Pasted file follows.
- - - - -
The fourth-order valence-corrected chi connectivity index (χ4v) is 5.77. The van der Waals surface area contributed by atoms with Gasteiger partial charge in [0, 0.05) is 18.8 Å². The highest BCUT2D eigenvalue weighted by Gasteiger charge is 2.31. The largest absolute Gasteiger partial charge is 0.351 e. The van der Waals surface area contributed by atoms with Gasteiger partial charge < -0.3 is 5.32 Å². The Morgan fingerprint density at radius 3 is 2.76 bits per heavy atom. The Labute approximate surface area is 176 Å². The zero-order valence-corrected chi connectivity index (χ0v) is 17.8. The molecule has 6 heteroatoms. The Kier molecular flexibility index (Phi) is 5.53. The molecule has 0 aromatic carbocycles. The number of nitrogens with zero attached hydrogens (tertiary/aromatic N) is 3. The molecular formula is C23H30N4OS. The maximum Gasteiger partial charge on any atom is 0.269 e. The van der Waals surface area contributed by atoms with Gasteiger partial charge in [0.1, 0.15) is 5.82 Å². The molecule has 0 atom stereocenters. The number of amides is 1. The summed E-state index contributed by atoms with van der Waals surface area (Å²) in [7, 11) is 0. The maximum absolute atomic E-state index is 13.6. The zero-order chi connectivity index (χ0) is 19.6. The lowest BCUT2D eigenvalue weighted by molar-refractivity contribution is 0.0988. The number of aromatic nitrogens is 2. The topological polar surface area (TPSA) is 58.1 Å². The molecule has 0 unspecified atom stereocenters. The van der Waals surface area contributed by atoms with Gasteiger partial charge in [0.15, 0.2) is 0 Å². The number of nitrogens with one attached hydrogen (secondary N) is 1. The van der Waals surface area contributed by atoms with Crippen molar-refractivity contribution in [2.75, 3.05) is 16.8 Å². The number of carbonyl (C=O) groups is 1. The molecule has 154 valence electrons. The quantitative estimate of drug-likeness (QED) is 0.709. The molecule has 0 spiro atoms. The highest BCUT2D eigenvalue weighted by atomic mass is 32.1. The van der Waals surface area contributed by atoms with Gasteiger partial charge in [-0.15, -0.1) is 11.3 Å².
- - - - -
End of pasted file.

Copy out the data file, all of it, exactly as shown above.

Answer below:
The fourth-order valence-corrected chi connectivity index (χ4v) is 5.77. The van der Waals surface area contributed by atoms with Gasteiger partial charge in [0, 0.05) is 18.8 Å². The highest BCUT2D eigenvalue weighted by Gasteiger charge is 2.31. The largest absolute Gasteiger partial charge is 0.351 e. The van der Waals surface area contributed by atoms with Gasteiger partial charge < -0.3 is 5.32 Å². The Morgan fingerprint density at radius 3 is 2.76 bits per heavy atom. The Labute approximate surface area is 176 Å². The zero-order valence-corrected chi connectivity index (χ0v) is 17.8. The molecule has 6 heteroatoms. The Kier molecular flexibility index (Phi) is 5.53. The molecule has 0 aromatic carbocycles. The number of nitrogens with zero attached hydrogens (tertiary/aromatic N) is 3. The molecular formula is C23H30N4OS. The maximum Gasteiger partial charge on any atom is 0.269 e. The van der Waals surface area contributed by atoms with Gasteiger partial charge in [0.1, 0.15) is 5.82 Å². The molecule has 0 atom stereocenters. The number of amides is 1. The summed E-state index contributed by atoms with van der Waals surface area (Å²) in [7, 11) is 0. The maximum absolute atomic E-state index is 13.6. The zero-order chi connectivity index (χ0) is 19.6. The lowest BCUT2D eigenvalue weighted by molar-refractivity contribution is 0.0988. The number of aromatic nitrogens is 2. The topological polar surface area (TPSA) is 58.1 Å². The molecule has 0 unspecified atom stereocenters. The van der Waals surface area contributed by atoms with Gasteiger partial charge in [0.15, 0.2) is 0 Å². The number of nitrogens with one attached hydrogen (secondary N) is 1. The van der Waals surface area contributed by atoms with Crippen molar-refractivity contribution in [2.75, 3.05) is 16.8 Å². The number of carbonyl (C=O) groups is 1. The molecule has 154 valence electrons. The quantitative estimate of drug-likeness (QED) is 0.709. The molecule has 0 spiro atoms. The highest BCUT2D eigenvalue weighted by atomic mass is 32.1. The van der Waals surface area contributed by atoms with Gasteiger partial charge in [-0.15, -0.1) is 11.3 Å².